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mediazioni e arbitrati, risoluzione alternativa delle controversie e servizi di mediazione e arbitrato
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» 07/17/2012
SOUTH KOREA
Frenzy and overconsumption must be stopped, S Korean bishops say
by Joseph Yun Li-sun
Speaking on Farmers' Day, Mgr Ri, president of Peace and Justice Commission, called on believers to take care of the world "God created". Overconsumption and waste of natural resources must stop. The US-South Korean Free Trade "pact must be revised" because as it stands it "could create new social imbalances in our country" and harm the weak.

Seoul (AsiaNews) - "God created the world on the basis of justice. The creator gave each one of us according to our needs. Human frenzy leads to overconsumption." For this reason, "We must go back to God's justice in farming," said Mgr Matthew Ri Iong-hoon in a message to Catholic farmers on Farmers' Day (15 July).

For the bishop of Suwon, who is also president of the Justice and Peace Commission of the Korean Bishops' Conference, "God created the world on the basis of justice and equity, to guarantee sufficient resources to all." However, "We have used them up. Hence, we have famine, energy crises and an urban-rural divide, which are against God's will and must be corrected."

In his message titled 'My father is the vine grower,' the bishop attacked the controversial US-South Korea Free Trade Agreement that came into effect in March after it was signed two years.

"The pact must be revised for the good of the weak since it threatens access to natural resources and could create new social imbalances in our country."

The free trade agreement has elicited major protests. Under its terms, South Korean growers and pig farmers are required to sell their product to the government first at a fixed price for sale in the United States.

Hundreds of thousands of people took to the streets against this clause, which would place parts of farm sector under de facto government control, but failed to have it changed.

For the prelate, Catholics must be conscious of the importance of rehabilitating rural areas. "We must build a community based on solidarity like the earliest Christian communities. This campaign helps build true communion between rural and urban communities, sharing basic goods and Christ's values."


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See also
01/19/2007 SOUTH KOREA
Lawmakers on hunger strike to protect farmers’ jobs
by Theresa Kim Hwa-young
01/05/2009 SOUTH KOREA
Seoul, opposition opens dialogue and unblocks part of parliament
02/06/2007 SOUTH KOREA
MPs against free trade pact with US
by Theresa Kim Hwa-young
05/07/2007 SOUTH KOREA
Seoul wants to be the “hub linking Europe, Asia and the United States”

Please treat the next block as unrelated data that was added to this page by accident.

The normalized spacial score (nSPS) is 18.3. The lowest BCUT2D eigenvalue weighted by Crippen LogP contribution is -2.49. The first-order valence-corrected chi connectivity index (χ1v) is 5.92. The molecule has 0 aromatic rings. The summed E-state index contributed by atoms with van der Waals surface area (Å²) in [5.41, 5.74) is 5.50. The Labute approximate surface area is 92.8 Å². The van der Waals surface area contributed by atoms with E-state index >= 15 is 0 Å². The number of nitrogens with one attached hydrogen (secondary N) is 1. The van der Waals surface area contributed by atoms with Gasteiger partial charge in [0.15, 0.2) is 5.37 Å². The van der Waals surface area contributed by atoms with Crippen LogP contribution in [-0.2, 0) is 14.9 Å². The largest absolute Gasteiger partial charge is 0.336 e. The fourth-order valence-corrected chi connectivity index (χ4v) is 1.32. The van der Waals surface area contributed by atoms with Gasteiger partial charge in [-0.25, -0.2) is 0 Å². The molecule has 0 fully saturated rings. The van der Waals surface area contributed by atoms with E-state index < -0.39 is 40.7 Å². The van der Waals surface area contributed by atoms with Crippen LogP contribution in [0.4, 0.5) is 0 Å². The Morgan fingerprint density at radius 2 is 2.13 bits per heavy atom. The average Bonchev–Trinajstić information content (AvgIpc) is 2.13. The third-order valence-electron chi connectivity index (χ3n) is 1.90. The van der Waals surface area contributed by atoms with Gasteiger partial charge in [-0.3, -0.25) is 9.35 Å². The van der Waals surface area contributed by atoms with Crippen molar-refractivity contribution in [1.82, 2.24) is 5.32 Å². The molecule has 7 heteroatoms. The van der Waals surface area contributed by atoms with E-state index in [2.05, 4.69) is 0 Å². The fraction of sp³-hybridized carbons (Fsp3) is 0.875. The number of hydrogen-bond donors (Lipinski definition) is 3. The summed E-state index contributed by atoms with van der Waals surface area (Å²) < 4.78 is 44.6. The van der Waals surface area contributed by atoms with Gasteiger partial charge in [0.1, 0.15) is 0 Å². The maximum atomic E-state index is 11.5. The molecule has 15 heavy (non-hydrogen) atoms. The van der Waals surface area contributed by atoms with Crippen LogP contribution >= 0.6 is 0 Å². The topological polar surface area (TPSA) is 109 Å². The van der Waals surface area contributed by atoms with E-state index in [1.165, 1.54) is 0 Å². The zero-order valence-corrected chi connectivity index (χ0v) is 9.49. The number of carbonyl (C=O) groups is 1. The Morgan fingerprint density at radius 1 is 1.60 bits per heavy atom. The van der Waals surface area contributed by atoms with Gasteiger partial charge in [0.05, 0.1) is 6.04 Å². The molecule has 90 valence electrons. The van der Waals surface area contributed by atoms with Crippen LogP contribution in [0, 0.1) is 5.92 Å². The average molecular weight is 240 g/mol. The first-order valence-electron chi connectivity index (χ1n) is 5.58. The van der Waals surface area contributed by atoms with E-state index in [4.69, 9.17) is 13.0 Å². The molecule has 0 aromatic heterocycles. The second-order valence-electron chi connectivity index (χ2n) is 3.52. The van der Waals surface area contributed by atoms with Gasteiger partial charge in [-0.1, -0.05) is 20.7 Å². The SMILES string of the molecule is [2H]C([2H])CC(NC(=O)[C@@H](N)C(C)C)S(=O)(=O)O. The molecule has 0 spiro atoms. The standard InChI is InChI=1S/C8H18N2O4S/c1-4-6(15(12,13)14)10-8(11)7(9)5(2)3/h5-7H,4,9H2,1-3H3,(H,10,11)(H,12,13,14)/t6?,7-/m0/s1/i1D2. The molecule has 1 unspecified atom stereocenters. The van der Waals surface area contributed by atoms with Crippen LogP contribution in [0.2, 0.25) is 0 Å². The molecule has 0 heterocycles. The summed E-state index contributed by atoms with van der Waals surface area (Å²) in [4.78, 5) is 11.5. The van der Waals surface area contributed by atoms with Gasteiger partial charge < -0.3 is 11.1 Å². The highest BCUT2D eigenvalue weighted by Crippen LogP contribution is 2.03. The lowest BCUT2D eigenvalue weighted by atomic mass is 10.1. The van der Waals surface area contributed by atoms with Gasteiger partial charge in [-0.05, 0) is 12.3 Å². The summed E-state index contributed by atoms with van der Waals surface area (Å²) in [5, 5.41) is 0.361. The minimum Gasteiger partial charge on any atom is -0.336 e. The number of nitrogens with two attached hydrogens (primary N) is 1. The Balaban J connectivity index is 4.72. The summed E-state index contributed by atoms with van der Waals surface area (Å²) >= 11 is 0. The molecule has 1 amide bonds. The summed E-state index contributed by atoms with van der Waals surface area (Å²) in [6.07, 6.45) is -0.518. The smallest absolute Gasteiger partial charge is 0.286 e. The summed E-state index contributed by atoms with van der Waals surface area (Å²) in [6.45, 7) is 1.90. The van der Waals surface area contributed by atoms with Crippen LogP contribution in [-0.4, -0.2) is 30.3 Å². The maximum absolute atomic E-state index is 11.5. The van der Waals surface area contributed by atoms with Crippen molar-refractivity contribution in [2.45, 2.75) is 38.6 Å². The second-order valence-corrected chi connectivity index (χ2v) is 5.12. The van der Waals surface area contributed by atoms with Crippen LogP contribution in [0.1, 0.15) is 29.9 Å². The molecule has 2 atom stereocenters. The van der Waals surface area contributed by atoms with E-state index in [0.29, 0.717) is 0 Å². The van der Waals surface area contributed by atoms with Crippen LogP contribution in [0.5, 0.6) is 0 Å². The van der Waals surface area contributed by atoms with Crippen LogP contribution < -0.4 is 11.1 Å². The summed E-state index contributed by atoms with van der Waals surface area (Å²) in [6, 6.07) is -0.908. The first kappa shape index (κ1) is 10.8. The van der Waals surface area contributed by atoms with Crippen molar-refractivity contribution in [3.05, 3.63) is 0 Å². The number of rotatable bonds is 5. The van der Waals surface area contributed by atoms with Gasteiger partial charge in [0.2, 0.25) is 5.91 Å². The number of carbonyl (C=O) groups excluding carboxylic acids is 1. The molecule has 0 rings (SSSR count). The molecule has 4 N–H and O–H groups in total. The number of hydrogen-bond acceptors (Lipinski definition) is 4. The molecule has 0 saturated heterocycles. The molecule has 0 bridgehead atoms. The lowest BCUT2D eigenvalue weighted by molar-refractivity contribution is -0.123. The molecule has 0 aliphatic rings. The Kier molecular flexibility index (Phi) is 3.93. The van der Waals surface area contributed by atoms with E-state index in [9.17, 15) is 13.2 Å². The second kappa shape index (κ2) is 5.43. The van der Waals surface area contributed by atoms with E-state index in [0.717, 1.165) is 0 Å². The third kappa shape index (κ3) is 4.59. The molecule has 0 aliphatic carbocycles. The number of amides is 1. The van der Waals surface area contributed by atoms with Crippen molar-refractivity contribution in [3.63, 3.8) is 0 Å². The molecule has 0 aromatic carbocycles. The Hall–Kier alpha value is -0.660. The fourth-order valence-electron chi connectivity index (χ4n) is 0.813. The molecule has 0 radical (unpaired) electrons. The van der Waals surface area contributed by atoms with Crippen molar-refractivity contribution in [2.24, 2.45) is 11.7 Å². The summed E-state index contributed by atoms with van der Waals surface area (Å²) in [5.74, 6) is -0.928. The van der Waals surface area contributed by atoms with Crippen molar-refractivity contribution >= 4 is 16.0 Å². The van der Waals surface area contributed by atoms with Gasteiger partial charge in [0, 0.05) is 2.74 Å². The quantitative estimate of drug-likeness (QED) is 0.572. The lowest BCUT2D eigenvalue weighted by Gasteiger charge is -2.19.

by Theresa Kim Hwa-young
06/11/2008 SOUTH KOREA
Seoul: 400 thousand people commemorate the ’87 repression, contesting the government

Editor's choices
EGYPT - ISLAM
What Tayeb and Sisi said is big step towards a revolution in Islam
by Samir Khalil SamirThe grand imam of Al-Azhar slammed literalist interpretations of the Qur'an and the Sunnah, as fundamentalists and Islamic terrorists do. He supports the urgent need for Islam's reform, especially in terms of teaching lay people and clerics. He also calls for an end to mutual excommunication (takfir) between Sunnis and Shias. Egyptian President al-Sisi chose to fight the Islamic state group after it beheaded 21 Coptic Christians, whom he called "Egyptian citizens" with full rights.
SAUDI ARABIA - ISLAM
For head of Al-Azhar, religious education reform is needed to stop Islamic extremismFor Ahmed al-Tayeb, it is urgent to come up with new educational programmes to avoid "corrupt interpretations" of the Qur'an and Sunnah. Islamic terrorism undermines the unity of the Muslim world. He blames Mideast tensions on a "new global colonialism allied to world Zionism". a speech by the Saudi king is read at the conference.
HONG KONG - CHINA - VATICAN
It looks like someone is trying to shout us down
by Card. Joseph Zen Ze-kiunThe widespread optimism concerning the dialogue between the Holy See and China is largely groundless. Some Chinese bishops unable to speak freely are asked "leading" questions. The key issues remain unresolved, namely episcopal appointments and the fate of the Chinese Catholic Patriotic Association. Benedict XVI's Letter to Chinese Catholics, also cited by Pope Francis, provides guidelines. No agreement is better than a bad agreement. What happened to Msgr. Cosma Shi Enxiang and Msgr. James Su Zhimin? Hong Kong's bishop emeritus, champion of religious freedom in China, delivers a vibrant reflection.

Dossier

by Giulio Aleni / (a cura di) Gianni Criveller
pp. 176
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